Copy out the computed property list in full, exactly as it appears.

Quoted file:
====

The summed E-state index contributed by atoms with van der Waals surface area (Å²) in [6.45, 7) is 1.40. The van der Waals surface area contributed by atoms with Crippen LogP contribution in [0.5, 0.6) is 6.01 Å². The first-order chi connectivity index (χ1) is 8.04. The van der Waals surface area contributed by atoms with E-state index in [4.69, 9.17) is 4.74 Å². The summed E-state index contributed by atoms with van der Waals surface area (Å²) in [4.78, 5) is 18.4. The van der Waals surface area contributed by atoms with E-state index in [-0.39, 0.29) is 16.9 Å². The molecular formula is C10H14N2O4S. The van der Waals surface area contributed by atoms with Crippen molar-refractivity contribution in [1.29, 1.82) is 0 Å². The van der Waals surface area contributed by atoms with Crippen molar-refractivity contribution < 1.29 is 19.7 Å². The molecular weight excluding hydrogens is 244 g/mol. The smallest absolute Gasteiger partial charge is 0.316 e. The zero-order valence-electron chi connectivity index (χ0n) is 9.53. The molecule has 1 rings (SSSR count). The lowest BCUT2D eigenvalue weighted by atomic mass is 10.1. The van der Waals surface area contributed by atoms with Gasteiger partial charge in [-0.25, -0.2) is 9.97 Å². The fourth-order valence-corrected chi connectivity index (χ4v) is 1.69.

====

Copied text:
The summed E-state index contributed by atoms with van der Waals surface area (Å²) in [6.45, 7) is 1.40. The van der Waals surface area contributed by atoms with Crippen LogP contribution in [0.5, 0.6) is 6.01 Å². The first-order chi connectivity index (χ1) is 8.04. The van der Waals surface area contributed by atoms with E-state index in [4.69, 9.17) is 4.74 Å². The summed E-state index contributed by atoms with van der Waals surface area (Å²) in [4.78, 5) is 18.4. The van der Waals surface area contributed by atoms with E-state index in [-0.39, 0.29) is 16.9 Å². The molecular formula is C10H14N2O4S. The van der Waals surface area contributed by atoms with Crippen molar-refractivity contribution in [1.29, 1.82) is 0 Å². The van der Waals surface area contributed by atoms with Crippen molar-refractivity contribution < 1.29 is 19.7 Å². The molecular weight excluding hydrogens is 244 g/mol. The smallest absolute Gasteiger partial charge is 0.316 e. The zero-order valence-electron chi connectivity index (χ0n) is 9.53. The molecule has 1 rings (SSSR count). The lowest BCUT2D eigenvalue weighted by atomic mass is 10.1. The van der Waals surface area contributed by atoms with Gasteiger partial charge in [-0.25, -0.2) is 9.97 Å². The fourth-order valence-corrected chi connectivity index (χ4v) is 1.69.